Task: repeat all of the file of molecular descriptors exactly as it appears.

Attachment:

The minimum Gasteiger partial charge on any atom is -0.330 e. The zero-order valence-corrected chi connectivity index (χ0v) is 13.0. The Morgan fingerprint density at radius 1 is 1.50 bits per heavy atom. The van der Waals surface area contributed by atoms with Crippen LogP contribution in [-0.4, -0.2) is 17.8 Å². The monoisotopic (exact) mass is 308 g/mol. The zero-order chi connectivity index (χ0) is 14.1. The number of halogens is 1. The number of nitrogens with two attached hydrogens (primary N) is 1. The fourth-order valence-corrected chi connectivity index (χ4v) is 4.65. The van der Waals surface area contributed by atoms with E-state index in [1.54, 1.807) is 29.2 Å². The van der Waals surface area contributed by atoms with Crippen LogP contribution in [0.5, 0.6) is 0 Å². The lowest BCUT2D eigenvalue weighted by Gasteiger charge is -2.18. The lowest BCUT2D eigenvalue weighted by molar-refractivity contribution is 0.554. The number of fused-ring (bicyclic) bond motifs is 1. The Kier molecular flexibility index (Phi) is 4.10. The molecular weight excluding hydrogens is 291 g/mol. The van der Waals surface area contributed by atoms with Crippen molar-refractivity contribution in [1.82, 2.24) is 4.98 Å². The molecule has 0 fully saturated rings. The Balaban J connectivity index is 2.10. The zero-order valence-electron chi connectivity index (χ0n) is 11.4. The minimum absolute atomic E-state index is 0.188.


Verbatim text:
The minimum Gasteiger partial charge on any atom is -0.330 e. The zero-order valence-corrected chi connectivity index (χ0v) is 13.0. The Morgan fingerprint density at radius 1 is 1.50 bits per heavy atom. The van der Waals surface area contributed by atoms with Crippen LogP contribution in [-0.4, -0.2) is 17.8 Å². The monoisotopic (exact) mass is 308 g/mol. The zero-order chi connectivity index (χ0) is 14.1. The number of halogens is 1. The number of nitrogens with two attached hydrogens (primary N) is 1. The fourth-order valence-corrected chi connectivity index (χ4v) is 4.65. The van der Waals surface area contributed by atoms with E-state index in [1.54, 1.807) is 29.2 Å². The van der Waals surface area contributed by atoms with Crippen LogP contribution in [0.5, 0.6) is 0 Å². The lowest BCUT2D eigenvalue weighted by Gasteiger charge is -2.18. The lowest BCUT2D eigenvalue weighted by molar-refractivity contribution is 0.554. The number of fused-ring (bicyclic) bond motifs is 1. The Kier molecular flexibility index (Phi) is 4.10. The molecular weight excluding hydrogens is 291 g/mol. The van der Waals surface area contributed by atoms with Crippen molar-refractivity contribution in [1.82, 2.24) is 4.98 Å². The molecule has 0 fully saturated rings. The Balaban J connectivity index is 2.10. The zero-order valence-electron chi connectivity index (χ0n) is 11.4. The minimum absolute atomic E-state index is 0.188.